KATHRYN: Becoming a vegetarian was a decision I made about 18 years ago, after becoming aware of some of the animal welfare issues around conventional framing. It was a documentary on pig farming which tipped me over the edge! Originally I’d planned to eat organic meat, because of their better animal welfare record, but I just couldn’t afford it and back then organic meat was incredibly hard to find.
I have thought about going vegan and I find myself eating less and less dairy these days. But I still eat eggs and find them such a useful food – both nutritionally, and also for easy, end-of-a-long-day meals.
JULES: What advice would you give anyone considering becoming vegetarian or even vegan?
KATHRYN: Read up on it first. It is possible to eat really well and be healthy both as a vegetarian and a vegan, but you have to know what you’re doing.
JULES: I love the look of your e-magazine, An Honest Kitchen. What’s it all about and what do you and Lucy have planned for the future of An Honest Kitchen?
KATHRYN: An Honest Kitchen is a collection of recipes, photographs and articles based on real food. By this we mean the kind of food that you might cook when you come home from work exhausted, but still wanting to eat well. There are so many celebrity and chef cookbooks out there, full of complicated recipes and photographs of glossy, sexed up, unattainable food. While they may be fascinating, they can intimidate a nervous cook. Everyday cooking is not rocket science and we wanted to show that healthy food is possible and also delicious.
We focus on being honest about food – what’s involved in making a meal, how we approach cooking, what you need to take care with and where short-cuts and fudges are possible. This honesty also extends to Lucy’s photography. All the photos are taken in our kitchens, with natural light. The food is simply plated and then photographed before being devoured. No post production involved.
Over the last few months we’ve been taking a break from An Honest Kitchen, but we’re still cooking, eating, talking and thinking about where to go from here. We have some exciting plans, which will unfold over the next few months.
JULES: I recently received a question in the comments of stonesoup from a reader which I thought was more up your alley. Nic writes: ‘I have a non dessert question…I’ve been eating one of your 5ingredient recipes almost every night for the last 3 weeks and I’ve noticed that whilst I’m certainly enjoying my dinners much more, I’m not eating the variety of vegetables each night that I used to. I’m still eating a variety over a period of week, just not each day. My question is nutritionally speaking, if I’m still eating the same quantity of vegetables and a variety over the week, is it as good as eating a variety of vegetables everyday? I was definitely suffering vegetable boredom before eating the same veggies every night so I’m hoping the answer be that it’s just as good!’
KATHRYN: Variety is really important – it’s one of the best ways of ensuring you get all the nutrients you need. Given how important vegies are, it follows that it’s also a really good idea to have a variety of vegies. If you do this every day, then great, but you can also do it over the week, as your reader mentions, and even over the month.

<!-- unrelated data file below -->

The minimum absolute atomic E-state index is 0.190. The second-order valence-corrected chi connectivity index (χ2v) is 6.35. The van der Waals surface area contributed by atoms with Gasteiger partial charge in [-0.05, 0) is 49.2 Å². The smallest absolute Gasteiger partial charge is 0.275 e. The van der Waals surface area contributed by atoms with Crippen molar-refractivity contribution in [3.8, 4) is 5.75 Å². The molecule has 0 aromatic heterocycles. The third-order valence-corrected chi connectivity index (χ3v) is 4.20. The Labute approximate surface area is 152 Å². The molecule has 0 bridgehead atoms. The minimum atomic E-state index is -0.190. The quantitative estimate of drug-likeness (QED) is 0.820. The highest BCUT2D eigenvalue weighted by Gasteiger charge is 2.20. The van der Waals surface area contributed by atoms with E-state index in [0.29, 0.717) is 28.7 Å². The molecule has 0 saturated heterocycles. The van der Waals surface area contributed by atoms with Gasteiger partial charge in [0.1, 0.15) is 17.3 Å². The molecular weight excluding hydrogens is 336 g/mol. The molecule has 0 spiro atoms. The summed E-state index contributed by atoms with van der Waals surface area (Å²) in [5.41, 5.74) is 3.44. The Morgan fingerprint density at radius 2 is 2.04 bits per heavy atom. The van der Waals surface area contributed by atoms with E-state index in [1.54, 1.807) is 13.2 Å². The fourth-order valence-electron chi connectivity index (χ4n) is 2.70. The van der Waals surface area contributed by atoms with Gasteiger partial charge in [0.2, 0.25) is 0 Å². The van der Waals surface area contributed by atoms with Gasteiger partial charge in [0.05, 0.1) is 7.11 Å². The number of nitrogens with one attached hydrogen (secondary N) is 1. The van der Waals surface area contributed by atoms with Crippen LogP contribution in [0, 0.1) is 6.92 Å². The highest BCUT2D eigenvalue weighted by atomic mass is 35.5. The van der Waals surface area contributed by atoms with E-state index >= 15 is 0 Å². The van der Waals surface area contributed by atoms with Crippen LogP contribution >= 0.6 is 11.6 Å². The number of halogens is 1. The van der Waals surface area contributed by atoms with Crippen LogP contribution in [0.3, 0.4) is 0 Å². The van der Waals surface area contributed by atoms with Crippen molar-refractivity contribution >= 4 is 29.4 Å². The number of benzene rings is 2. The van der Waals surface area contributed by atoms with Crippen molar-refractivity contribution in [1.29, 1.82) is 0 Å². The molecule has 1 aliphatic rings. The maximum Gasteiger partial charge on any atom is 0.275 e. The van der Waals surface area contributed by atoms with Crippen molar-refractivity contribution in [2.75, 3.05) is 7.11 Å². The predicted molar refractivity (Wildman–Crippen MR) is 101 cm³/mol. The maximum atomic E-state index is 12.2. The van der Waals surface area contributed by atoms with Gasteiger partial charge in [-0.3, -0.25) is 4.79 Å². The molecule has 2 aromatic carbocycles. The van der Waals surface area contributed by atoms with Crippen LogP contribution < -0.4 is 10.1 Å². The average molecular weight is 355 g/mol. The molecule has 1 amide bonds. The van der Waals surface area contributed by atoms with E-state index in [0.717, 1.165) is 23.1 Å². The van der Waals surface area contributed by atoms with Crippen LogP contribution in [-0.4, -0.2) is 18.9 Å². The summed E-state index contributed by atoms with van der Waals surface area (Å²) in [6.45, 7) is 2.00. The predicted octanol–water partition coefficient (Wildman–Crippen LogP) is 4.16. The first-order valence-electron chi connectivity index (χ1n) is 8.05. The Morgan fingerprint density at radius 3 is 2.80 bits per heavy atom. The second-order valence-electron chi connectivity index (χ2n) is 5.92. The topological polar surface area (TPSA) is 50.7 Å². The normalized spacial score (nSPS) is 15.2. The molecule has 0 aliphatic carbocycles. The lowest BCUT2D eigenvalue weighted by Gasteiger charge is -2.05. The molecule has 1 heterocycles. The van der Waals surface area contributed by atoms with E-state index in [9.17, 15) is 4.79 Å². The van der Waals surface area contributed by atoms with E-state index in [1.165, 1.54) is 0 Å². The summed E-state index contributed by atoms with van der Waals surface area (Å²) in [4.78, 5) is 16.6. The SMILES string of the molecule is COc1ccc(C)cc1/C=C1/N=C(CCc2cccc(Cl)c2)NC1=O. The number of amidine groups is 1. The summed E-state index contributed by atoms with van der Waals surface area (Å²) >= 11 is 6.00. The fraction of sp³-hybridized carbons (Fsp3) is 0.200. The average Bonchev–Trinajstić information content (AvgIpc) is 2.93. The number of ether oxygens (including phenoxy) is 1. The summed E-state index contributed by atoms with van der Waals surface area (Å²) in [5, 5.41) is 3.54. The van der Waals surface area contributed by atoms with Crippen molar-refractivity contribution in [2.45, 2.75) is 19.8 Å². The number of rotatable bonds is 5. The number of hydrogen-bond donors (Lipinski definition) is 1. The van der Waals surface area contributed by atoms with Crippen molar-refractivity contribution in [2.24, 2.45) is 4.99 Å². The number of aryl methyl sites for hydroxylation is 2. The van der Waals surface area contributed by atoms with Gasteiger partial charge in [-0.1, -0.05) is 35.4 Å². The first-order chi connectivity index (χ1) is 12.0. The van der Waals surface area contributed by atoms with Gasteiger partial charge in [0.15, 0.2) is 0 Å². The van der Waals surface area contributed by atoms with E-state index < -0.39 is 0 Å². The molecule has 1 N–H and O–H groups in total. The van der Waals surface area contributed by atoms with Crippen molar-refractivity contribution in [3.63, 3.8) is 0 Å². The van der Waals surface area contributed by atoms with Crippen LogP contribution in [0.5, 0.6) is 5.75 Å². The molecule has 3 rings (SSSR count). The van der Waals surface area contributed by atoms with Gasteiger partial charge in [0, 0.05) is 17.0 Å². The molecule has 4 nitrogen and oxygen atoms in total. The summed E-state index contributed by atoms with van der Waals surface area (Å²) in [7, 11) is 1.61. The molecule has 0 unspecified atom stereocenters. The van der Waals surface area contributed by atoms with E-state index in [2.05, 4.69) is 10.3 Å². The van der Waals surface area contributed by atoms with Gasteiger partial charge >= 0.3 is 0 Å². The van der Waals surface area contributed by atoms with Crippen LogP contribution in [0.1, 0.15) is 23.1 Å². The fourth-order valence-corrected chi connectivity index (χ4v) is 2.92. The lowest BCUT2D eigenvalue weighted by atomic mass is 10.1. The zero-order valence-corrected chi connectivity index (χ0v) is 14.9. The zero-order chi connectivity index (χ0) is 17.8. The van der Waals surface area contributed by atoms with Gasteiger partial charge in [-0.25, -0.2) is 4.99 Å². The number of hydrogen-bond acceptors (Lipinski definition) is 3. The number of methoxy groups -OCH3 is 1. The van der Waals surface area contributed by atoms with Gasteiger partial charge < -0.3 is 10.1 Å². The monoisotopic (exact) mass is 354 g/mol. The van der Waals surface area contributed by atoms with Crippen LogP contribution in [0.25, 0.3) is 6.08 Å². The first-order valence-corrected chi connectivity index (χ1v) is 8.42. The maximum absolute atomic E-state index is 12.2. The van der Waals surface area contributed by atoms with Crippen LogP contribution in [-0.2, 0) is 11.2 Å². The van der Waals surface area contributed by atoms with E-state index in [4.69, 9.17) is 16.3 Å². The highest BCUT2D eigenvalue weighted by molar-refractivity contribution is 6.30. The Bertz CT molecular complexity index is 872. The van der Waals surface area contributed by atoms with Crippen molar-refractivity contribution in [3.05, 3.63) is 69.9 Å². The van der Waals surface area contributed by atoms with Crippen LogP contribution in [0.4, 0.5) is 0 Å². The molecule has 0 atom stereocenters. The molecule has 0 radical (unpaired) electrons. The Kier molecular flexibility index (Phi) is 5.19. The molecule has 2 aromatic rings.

JULES: And finally, thanks for taking the time to talk to stonesoup. I saw on Twitter that you’ve recently been chook sitting. Are you thinking about getting your own urban chickens?
KATHRYN: Oh yes! I’ve been chicken minding recently, for some friends who went overseas and it’s been a good test run to find out what having chickens is really like. I’ve loved it. They’re such funny, nosy, cheeky creatures and I found myself really sorry to see them go. I’m missing them (and the eggs) enormously. So yes, I’m looking at getting a couple of my own, in the next few months.
And Jules, thanks so much for asking me to be a part of Stonesoup.
If you’re not into cauliflower, you could always serve this sauce with some short pasta.
Frozen peas work a treat here. The trick is to cook them long enough so they’re nice and sweet and tender. If peas aren’t your thing (I understand completely!) you could use double podded broad beans instead. Or just skip the veg and go for a ricotta-cheesy cauliflower dish.
For a dairy-free option, cook the peas in some chilli oil, toss in the cooked cauliflower and finish everything off with a squeeze of lemon and some toasted sliced almonds.
1/2 head cauliflower, chopped into tiny trees
250g (1/2 lb) frozen peas
1/2 bunch mint, leaves picked
250g (1/2 lb) ricotta
2 handfuls grated parmesan cheese
1. Bring a medium saucepan of salted water to the boil.
2. Simmer cauliflower for 10 – 12 minutes, or until tender,
3. Meanwhile, heat a few tablespoons extra virgin olive oil in another saucepan. Cook peas over a medium high heat for 5 – 8 minutes, or until peas are tender and starting to go a little wrinkly.
4. Remove from the heat and stir through the mint.
5. Drain cauli and return the peas to the heat.
6. Toss cauli in with the peas and add ricotta. Stir until ricotta is heated and coating everything. Taste & season.
A big THANKYOU to everyone who applied for the Stonesoup Virtual Cookery School Scholarship. I was a little overwhelmed by the interest. I’ll be notifying entrants of the results of their application in the next day or so and will announce the winners here (if they’re cool with being announced) on Monday.
In the mean time, it’s not too late to register for Solve Your Dinner Dilemma, the 4 week class starting on Sunday. Head over to stonesoupvirtualcookeryschool.com for more details.